Face of Defense: Vietnam Native Ready to Serve
By Marine Corps Lance Cpl. Frances Candelaria
Marine Corps Recruit Depot San Diego
MARINE CORPS RECRUIT DEPOT SAN DIEGO, Calif., May 28, 2010 After being asked a question about his life, Marine Corps Pfc. Duy Trinh took a moment to reflect on the answer and how it may sound.
Marine Corps Pfc. Duy Trinh checks his gear before returning it to the property control office at Marine Corps Recruit Depot San Diego, May 25, 2010. The Vietnam native will serve as an engineer equipment mechanic. U.S. Marine Corps photo by Lance Cpl. Frances Candelaria
(Click photo for screen-resolution image);high-resolution image available.
“I was born in Saigon, Vietnam,” Trinh said. Something in the way he paused showed through in his eyes, as if the 20-year-old Marine went back to his birthplace and through all the memories that brought him to this exact moment in his life. “My grandparents fled after the Vietnam War, and all my relatives split up after that. Some came to the states.”
The only child of a construction worker and a housewife, Trinh dreamed of growing up to be an engineer. But when his parents decided to move to Garden Grove, Calif., in 2004, the young man focused on learning to speak English and finishing school.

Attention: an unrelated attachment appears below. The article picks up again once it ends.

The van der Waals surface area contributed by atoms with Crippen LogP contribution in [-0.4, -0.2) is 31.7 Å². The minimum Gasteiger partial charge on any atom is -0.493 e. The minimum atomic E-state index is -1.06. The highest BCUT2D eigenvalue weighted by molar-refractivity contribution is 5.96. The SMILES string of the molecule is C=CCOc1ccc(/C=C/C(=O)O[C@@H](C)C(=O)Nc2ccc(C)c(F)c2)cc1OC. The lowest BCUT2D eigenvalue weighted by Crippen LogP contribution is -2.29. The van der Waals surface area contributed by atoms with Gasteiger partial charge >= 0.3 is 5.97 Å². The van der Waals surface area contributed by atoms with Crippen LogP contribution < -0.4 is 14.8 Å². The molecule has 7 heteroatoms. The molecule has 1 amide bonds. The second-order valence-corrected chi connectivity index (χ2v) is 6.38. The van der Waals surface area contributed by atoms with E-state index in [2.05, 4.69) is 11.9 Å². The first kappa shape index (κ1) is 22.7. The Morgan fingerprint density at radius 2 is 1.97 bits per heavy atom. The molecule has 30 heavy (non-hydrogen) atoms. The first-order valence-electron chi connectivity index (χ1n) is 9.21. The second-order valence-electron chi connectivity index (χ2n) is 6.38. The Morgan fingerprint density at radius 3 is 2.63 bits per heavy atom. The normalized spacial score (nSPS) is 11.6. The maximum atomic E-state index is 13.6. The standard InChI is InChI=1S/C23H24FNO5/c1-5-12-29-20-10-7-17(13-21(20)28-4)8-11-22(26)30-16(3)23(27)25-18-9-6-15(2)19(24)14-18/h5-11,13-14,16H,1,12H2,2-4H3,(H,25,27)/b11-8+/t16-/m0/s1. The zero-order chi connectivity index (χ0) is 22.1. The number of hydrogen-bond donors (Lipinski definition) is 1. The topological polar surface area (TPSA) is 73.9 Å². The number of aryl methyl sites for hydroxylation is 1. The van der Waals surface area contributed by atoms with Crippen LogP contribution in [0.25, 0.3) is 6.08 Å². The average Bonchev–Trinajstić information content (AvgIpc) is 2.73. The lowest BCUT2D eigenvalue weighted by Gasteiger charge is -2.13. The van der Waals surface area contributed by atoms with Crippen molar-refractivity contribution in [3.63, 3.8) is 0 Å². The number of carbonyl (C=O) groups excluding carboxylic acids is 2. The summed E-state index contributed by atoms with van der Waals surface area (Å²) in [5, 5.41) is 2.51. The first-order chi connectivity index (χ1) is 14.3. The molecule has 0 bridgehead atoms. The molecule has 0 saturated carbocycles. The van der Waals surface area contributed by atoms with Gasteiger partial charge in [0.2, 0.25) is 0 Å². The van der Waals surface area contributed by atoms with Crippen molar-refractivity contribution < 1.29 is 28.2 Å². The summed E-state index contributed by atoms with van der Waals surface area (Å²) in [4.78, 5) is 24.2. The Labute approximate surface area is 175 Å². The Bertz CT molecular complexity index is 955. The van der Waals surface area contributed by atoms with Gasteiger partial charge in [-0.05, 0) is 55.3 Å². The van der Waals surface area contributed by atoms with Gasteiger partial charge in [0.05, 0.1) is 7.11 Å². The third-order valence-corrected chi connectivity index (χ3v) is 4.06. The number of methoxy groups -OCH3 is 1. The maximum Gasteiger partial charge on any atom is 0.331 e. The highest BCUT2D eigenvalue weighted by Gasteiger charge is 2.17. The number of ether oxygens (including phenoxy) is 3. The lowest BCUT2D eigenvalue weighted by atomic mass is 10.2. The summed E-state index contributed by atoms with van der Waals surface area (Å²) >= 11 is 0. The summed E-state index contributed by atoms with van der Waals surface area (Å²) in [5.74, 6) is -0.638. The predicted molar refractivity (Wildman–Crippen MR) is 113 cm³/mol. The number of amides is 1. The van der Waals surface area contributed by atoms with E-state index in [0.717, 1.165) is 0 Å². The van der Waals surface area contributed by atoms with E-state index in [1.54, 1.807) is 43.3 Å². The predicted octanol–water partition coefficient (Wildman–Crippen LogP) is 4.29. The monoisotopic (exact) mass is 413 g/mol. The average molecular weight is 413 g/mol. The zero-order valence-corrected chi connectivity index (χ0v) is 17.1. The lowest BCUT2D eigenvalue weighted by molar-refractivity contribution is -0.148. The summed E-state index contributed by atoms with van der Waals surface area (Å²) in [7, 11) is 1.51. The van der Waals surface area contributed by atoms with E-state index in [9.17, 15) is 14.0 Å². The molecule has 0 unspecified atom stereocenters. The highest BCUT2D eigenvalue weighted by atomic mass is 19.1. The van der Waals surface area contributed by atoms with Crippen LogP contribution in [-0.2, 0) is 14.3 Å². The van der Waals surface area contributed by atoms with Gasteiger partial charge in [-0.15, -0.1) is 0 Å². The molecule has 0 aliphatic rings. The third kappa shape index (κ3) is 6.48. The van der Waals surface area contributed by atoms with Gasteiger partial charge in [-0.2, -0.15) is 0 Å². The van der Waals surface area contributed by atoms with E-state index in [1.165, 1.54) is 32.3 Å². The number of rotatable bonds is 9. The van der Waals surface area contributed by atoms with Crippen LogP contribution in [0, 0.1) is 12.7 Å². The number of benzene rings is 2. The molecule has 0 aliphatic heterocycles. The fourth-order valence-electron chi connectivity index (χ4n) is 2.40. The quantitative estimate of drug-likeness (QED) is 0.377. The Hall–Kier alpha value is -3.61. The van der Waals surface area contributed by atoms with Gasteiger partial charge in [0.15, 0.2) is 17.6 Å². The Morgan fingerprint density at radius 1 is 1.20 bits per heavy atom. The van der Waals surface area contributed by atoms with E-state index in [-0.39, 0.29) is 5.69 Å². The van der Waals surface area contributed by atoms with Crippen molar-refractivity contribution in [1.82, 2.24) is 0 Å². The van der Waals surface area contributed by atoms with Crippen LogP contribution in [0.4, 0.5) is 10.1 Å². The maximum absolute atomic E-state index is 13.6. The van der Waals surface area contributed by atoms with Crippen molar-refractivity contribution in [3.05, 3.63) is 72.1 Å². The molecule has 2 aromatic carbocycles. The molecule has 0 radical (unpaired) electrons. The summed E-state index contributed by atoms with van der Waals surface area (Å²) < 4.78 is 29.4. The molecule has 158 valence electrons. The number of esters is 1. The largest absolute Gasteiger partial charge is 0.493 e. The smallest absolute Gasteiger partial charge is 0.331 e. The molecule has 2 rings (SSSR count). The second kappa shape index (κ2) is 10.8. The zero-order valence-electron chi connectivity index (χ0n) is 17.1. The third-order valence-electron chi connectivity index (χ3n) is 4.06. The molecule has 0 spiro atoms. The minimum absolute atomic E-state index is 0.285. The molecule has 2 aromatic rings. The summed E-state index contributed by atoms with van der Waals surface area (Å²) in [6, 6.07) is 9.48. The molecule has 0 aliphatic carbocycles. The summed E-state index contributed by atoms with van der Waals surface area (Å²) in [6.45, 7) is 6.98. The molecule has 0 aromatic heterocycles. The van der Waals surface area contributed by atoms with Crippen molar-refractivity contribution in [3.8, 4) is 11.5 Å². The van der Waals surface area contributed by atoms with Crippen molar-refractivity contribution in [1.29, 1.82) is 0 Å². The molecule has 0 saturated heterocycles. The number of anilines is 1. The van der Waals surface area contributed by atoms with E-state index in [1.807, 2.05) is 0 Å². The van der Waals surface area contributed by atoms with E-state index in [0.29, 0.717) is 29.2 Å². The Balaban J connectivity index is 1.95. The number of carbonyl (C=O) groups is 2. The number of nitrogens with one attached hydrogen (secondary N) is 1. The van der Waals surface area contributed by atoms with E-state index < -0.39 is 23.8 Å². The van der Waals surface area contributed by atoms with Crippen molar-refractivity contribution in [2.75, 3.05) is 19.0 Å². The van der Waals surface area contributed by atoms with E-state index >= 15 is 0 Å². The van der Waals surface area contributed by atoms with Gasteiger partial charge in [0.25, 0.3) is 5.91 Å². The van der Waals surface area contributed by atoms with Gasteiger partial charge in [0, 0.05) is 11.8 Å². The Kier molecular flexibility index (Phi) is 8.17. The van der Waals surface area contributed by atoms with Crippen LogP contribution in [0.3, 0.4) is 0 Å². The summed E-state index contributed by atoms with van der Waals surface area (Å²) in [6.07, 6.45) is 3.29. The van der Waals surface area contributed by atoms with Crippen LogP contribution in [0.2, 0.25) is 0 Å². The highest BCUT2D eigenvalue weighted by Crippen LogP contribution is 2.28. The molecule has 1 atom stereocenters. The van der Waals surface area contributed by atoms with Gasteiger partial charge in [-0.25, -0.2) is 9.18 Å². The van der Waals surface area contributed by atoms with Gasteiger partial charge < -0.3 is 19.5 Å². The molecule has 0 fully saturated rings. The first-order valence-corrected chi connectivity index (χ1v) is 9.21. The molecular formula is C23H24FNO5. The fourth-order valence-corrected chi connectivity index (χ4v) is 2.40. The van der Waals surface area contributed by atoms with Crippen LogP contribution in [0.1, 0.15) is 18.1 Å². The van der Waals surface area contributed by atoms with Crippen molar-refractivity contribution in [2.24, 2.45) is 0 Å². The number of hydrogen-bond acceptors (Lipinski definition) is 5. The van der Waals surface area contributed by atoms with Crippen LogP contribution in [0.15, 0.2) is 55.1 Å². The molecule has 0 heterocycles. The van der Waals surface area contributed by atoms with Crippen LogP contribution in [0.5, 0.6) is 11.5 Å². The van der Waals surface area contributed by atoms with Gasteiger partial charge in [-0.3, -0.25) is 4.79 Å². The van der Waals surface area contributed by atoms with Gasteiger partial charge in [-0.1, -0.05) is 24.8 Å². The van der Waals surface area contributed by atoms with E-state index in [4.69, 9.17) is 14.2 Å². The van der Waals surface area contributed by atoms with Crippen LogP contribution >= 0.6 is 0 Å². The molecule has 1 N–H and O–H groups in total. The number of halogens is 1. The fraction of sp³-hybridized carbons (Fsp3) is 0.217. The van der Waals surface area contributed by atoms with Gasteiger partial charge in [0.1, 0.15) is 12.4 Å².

“I started [American] high school with only three months left of my freshman year,” the Bolsa Grande High School graduate said. “Mr. Bridges was an [English as a second language] teacher, he helped me a lot. I liked him because he was an instructor first, but was very careful in the way he actually listened to me.”
Trinh learned that his teacher was a former active-duty Marine and heeded his advice when it came to learning. He said he has carried the guidance with him ever since.
“He always told me, ‘Your books are your weapon, like a rifle to a Marine. Every time you come to school, your books are your rifle. Without them you can do nothing,” Trinh said.
Though Trinh focused his efforts in school and continued his education at Golden West College in Huntington Beach, Calif., he became unsettled while staying at home and watching television.
“If you stay at home and watch the news, you realize you can’t do anything,” he said. “But if you become a part of something, you can make a change.”
So after sitting around through two years of college, Trinh looked into joining the military and decided on seeing a Marine recruiter for adventure, the chance to travel and to become the change he wanted to see.
“When he first came into the office, he was real quiet and didn’t say much,” said Trinh’s recruiter, Marine Corps Staff Sgt. Edgar Ruiz. “He changed a lot in the delayed entry program. He … started coming out of his shell. He was really motivated, and very proud to go to boot camp.”
Trinh said he will go on to become an engineer equipment mechanic and is motivated to serve in the Marine Corps.
“‘Semper Fidelis’ means ‘Always Faithful,’” he said. “I want to be faithful and help the thing I love.”